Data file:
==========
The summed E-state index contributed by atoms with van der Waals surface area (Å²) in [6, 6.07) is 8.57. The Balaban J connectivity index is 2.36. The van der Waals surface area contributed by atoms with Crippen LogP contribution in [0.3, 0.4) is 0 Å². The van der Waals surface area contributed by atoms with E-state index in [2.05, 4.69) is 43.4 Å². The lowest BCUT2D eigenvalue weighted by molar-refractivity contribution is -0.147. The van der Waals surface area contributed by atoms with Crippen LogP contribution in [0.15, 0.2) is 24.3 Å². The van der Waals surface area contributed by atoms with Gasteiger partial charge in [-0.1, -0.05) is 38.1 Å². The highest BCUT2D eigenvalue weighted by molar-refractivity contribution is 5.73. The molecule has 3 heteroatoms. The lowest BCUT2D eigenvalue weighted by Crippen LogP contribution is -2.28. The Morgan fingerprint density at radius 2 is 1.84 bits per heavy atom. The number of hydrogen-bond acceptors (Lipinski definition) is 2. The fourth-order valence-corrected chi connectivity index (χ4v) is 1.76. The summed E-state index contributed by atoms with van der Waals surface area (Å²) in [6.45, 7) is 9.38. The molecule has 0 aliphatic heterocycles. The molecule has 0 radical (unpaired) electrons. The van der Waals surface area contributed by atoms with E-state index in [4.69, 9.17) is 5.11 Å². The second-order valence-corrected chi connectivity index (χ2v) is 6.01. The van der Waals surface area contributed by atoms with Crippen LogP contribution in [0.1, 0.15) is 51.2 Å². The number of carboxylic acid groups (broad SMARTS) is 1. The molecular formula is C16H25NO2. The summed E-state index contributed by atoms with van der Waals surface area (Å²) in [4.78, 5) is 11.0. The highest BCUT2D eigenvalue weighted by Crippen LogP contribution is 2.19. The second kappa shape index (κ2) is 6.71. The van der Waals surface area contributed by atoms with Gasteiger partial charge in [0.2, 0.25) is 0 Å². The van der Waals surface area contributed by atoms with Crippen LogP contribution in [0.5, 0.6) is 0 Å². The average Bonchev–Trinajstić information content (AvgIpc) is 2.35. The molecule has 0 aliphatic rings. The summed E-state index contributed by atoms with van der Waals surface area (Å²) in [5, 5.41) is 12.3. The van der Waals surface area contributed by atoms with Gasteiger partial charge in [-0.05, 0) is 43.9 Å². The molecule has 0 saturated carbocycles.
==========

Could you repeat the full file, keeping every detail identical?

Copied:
The summed E-state index contributed by atoms with van der Waals surface area (Å²) in [6, 6.07) is 8.57. The Balaban J connectivity index is 2.36. The van der Waals surface area contributed by atoms with Crippen LogP contribution in [0.3, 0.4) is 0 Å². The van der Waals surface area contributed by atoms with E-state index in [2.05, 4.69) is 43.4 Å². The lowest BCUT2D eigenvalue weighted by molar-refractivity contribution is -0.147. The van der Waals surface area contributed by atoms with Crippen LogP contribution in [0.15, 0.2) is 24.3 Å². The van der Waals surface area contributed by atoms with Gasteiger partial charge in [-0.1, -0.05) is 38.1 Å². The highest BCUT2D eigenvalue weighted by molar-refractivity contribution is 5.73. The molecule has 3 heteroatoms. The lowest BCUT2D eigenvalue weighted by Crippen LogP contribution is -2.28. The Morgan fingerprint density at radius 2 is 1.84 bits per heavy atom. The number of hydrogen-bond acceptors (Lipinski definition) is 2. The fourth-order valence-corrected chi connectivity index (χ4v) is 1.76. The summed E-state index contributed by atoms with van der Waals surface area (Å²) in [6.45, 7) is 9.38. The molecule has 0 aliphatic heterocycles. The molecule has 0 radical (unpaired) electrons. The van der Waals surface area contributed by atoms with E-state index in [4.69, 9.17) is 5.11 Å². The second-order valence-corrected chi connectivity index (χ2v) is 6.01. The van der Waals surface area contributed by atoms with Crippen LogP contribution in [0.1, 0.15) is 51.2 Å². The number of carboxylic acid groups (broad SMARTS) is 1. The molecular formula is C16H25NO2. The summed E-state index contributed by atoms with van der Waals surface area (Å²) in [4.78, 5) is 11.0. The highest BCUT2D eigenvalue weighted by Crippen LogP contribution is 2.19. The second kappa shape index (κ2) is 6.71. The van der Waals surface area contributed by atoms with Gasteiger partial charge in [0.2, 0.25) is 0 Å². The van der Waals surface area contributed by atoms with Crippen LogP contribution in [0.5, 0.6) is 0 Å². The average Bonchev–Trinajstić information content (AvgIpc) is 2.35. The molecule has 0 aliphatic rings. The summed E-state index contributed by atoms with van der Waals surface area (Å²) in [5, 5.41) is 12.3. The van der Waals surface area contributed by atoms with Gasteiger partial charge in [-0.05, 0) is 43.9 Å². The molecule has 0 saturated carbocycles.